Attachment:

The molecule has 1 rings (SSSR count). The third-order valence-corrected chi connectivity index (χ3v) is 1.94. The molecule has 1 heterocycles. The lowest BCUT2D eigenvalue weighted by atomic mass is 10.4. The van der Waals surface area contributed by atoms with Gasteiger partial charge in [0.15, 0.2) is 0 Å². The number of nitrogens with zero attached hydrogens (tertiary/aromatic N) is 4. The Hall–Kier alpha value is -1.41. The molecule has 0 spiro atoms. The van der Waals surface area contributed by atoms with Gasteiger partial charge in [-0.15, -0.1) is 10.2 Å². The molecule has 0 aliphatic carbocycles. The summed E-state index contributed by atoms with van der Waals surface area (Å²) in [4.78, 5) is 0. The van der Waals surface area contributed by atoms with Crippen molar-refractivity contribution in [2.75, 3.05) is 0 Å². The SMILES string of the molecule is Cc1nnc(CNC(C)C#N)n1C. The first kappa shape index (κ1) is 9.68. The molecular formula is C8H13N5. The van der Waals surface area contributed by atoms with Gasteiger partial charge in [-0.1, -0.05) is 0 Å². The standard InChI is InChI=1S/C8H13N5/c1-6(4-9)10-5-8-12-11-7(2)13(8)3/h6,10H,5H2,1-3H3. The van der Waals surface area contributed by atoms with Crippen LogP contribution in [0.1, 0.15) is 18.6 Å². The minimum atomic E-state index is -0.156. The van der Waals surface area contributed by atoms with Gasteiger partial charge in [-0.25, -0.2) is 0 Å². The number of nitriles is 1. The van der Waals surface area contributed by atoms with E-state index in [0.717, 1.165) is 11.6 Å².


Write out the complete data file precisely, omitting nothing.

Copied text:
The molecule has 1 rings (SSSR count). The third-order valence-corrected chi connectivity index (χ3v) is 1.94. The molecule has 1 heterocycles. The lowest BCUT2D eigenvalue weighted by atomic mass is 10.4. The van der Waals surface area contributed by atoms with Gasteiger partial charge in [0.15, 0.2) is 0 Å². The number of nitrogens with zero attached hydrogens (tertiary/aromatic N) is 4. The Hall–Kier alpha value is -1.41. The molecule has 0 spiro atoms. The van der Waals surface area contributed by atoms with Gasteiger partial charge in [-0.15, -0.1) is 10.2 Å². The molecule has 0 aliphatic carbocycles. The summed E-state index contributed by atoms with van der Waals surface area (Å²) in [4.78, 5) is 0. The van der Waals surface area contributed by atoms with Crippen molar-refractivity contribution in [2.75, 3.05) is 0 Å². The SMILES string of the molecule is Cc1nnc(CNC(C)C#N)n1C. The first kappa shape index (κ1) is 9.68. The molecular formula is C8H13N5. The van der Waals surface area contributed by atoms with Gasteiger partial charge in [-0.1, -0.05) is 0 Å². The standard InChI is InChI=1S/C8H13N5/c1-6(4-9)10-5-8-12-11-7(2)13(8)3/h6,10H,5H2,1-3H3. The van der Waals surface area contributed by atoms with Crippen LogP contribution in [0.1, 0.15) is 18.6 Å². The minimum atomic E-state index is -0.156. The van der Waals surface area contributed by atoms with Gasteiger partial charge in [-0.25, -0.2) is 0 Å². The number of nitriles is 1. The van der Waals surface area contributed by atoms with E-state index in [0.717, 1.165) is 11.6 Å².